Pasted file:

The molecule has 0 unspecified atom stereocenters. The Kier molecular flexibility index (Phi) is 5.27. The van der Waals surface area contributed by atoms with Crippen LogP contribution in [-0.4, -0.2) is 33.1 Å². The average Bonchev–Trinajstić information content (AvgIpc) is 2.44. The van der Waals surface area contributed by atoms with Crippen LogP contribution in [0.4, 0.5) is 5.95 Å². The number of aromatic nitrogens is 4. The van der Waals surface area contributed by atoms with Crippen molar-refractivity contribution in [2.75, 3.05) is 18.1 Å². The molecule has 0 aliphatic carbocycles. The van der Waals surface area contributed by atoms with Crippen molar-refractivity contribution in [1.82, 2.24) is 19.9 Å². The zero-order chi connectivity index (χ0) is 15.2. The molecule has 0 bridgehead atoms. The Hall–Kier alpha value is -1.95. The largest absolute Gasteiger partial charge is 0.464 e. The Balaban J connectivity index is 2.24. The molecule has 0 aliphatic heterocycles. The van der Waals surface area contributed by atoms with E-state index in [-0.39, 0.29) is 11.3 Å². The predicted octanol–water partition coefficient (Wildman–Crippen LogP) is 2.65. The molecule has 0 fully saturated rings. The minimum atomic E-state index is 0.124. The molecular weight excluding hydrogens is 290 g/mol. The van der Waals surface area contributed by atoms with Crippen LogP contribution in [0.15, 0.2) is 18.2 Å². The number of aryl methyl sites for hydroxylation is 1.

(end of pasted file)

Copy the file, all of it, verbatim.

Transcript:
The molecule has 0 unspecified atom stereocenters. The Kier molecular flexibility index (Phi) is 5.27. The van der Waals surface area contributed by atoms with Crippen LogP contribution in [-0.4, -0.2) is 33.1 Å². The average Bonchev–Trinajstić information content (AvgIpc) is 2.44. The van der Waals surface area contributed by atoms with Crippen LogP contribution in [0.4, 0.5) is 5.95 Å². The number of aromatic nitrogens is 4. The van der Waals surface area contributed by atoms with Crippen molar-refractivity contribution in [2.75, 3.05) is 18.1 Å². The molecule has 0 aliphatic carbocycles. The van der Waals surface area contributed by atoms with Crippen molar-refractivity contribution in [1.82, 2.24) is 19.9 Å². The zero-order chi connectivity index (χ0) is 15.2. The molecule has 0 bridgehead atoms. The Hall–Kier alpha value is -1.95. The largest absolute Gasteiger partial charge is 0.464 e. The Balaban J connectivity index is 2.24. The molecule has 0 aliphatic heterocycles. The van der Waals surface area contributed by atoms with E-state index in [-0.39, 0.29) is 11.3 Å². The predicted octanol–water partition coefficient (Wildman–Crippen LogP) is 2.65. The molecule has 0 fully saturated rings. The minimum atomic E-state index is 0.124. The molecular weight excluding hydrogens is 290 g/mol. The van der Waals surface area contributed by atoms with Crippen LogP contribution in [0.15, 0.2) is 18.2 Å². The number of aryl methyl sites for hydroxylation is 1.